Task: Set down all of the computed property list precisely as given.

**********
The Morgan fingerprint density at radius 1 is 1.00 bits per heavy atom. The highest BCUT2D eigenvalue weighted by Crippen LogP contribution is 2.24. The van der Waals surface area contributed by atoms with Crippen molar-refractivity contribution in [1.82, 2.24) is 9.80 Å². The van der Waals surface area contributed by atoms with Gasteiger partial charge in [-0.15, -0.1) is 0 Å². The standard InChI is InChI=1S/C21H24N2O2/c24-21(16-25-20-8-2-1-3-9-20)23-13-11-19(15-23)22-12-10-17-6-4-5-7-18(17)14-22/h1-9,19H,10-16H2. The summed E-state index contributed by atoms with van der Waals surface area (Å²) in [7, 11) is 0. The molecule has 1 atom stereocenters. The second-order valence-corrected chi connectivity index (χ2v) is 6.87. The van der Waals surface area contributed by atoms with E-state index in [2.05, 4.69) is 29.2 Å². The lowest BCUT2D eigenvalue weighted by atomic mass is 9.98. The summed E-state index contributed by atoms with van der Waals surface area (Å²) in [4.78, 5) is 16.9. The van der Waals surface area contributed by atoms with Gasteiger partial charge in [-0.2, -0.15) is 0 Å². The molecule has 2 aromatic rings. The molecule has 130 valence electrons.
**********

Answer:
The Morgan fingerprint density at radius 1 is 1.00 bits per heavy atom. The highest BCUT2D eigenvalue weighted by Crippen LogP contribution is 2.24. The van der Waals surface area contributed by atoms with Crippen molar-refractivity contribution in [1.82, 2.24) is 9.80 Å². The van der Waals surface area contributed by atoms with Gasteiger partial charge in [-0.15, -0.1) is 0 Å². The standard InChI is InChI=1S/C21H24N2O2/c24-21(16-25-20-8-2-1-3-9-20)23-13-11-19(15-23)22-12-10-17-6-4-5-7-18(17)14-22/h1-9,19H,10-16H2. The summed E-state index contributed by atoms with van der Waals surface area (Å²) in [7, 11) is 0. The molecule has 1 atom stereocenters. The second-order valence-corrected chi connectivity index (χ2v) is 6.87. The van der Waals surface area contributed by atoms with E-state index in [2.05, 4.69) is 29.2 Å². The lowest BCUT2D eigenvalue weighted by atomic mass is 9.98. The summed E-state index contributed by atoms with van der Waals surface area (Å²) in [4.78, 5) is 16.9. The van der Waals surface area contributed by atoms with Gasteiger partial charge in [-0.2, -0.15) is 0 Å². The molecule has 2 aromatic rings. The molecule has 130 valence electrons.